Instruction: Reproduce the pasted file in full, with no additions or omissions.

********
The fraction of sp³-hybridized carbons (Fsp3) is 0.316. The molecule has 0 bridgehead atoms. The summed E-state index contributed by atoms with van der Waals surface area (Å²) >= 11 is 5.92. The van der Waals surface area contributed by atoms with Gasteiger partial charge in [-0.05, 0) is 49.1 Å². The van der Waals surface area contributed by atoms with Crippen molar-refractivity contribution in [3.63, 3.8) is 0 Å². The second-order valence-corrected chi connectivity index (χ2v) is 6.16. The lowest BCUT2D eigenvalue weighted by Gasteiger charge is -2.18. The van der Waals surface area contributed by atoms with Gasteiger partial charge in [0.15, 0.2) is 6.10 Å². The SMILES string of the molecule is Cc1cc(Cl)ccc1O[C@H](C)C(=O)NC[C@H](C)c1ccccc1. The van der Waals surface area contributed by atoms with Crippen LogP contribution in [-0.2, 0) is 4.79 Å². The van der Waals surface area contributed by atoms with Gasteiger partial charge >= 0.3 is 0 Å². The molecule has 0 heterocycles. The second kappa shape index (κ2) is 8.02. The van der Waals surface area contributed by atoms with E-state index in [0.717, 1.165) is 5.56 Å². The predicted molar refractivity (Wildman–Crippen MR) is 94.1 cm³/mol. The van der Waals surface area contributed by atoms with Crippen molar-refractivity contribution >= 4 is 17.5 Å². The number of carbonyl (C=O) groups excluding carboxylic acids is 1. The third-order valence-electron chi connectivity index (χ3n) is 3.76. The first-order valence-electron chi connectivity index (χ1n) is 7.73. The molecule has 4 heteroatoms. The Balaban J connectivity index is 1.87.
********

The fraction of sp³-hybridized carbons (Fsp3) is 0.316. The molecule has 0 bridgehead atoms. The summed E-state index contributed by atoms with van der Waals surface area (Å²) >= 11 is 5.92. The van der Waals surface area contributed by atoms with Gasteiger partial charge in [-0.05, 0) is 49.1 Å². The van der Waals surface area contributed by atoms with Crippen molar-refractivity contribution in [3.63, 3.8) is 0 Å². The second-order valence-corrected chi connectivity index (χ2v) is 6.16. The lowest BCUT2D eigenvalue weighted by Gasteiger charge is -2.18. The van der Waals surface area contributed by atoms with Gasteiger partial charge in [0.15, 0.2) is 6.10 Å². The SMILES string of the molecule is Cc1cc(Cl)ccc1O[C@H](C)C(=O)NC[C@H](C)c1ccccc1. The van der Waals surface area contributed by atoms with Crippen LogP contribution in [-0.2, 0) is 4.79 Å². The van der Waals surface area contributed by atoms with Gasteiger partial charge >= 0.3 is 0 Å². The molecule has 0 heterocycles. The second kappa shape index (κ2) is 8.02. The van der Waals surface area contributed by atoms with E-state index in [0.717, 1.165) is 5.56 Å². The predicted molar refractivity (Wildman–Crippen MR) is 94.1 cm³/mol. The van der Waals surface area contributed by atoms with Crippen molar-refractivity contribution >= 4 is 17.5 Å². The number of carbonyl (C=O) groups excluding carboxylic acids is 1. The third-order valence-electron chi connectivity index (χ3n) is 3.76. The first-order valence-electron chi connectivity index (χ1n) is 7.73. The molecule has 4 heteroatoms. The Balaban J connectivity index is 1.87.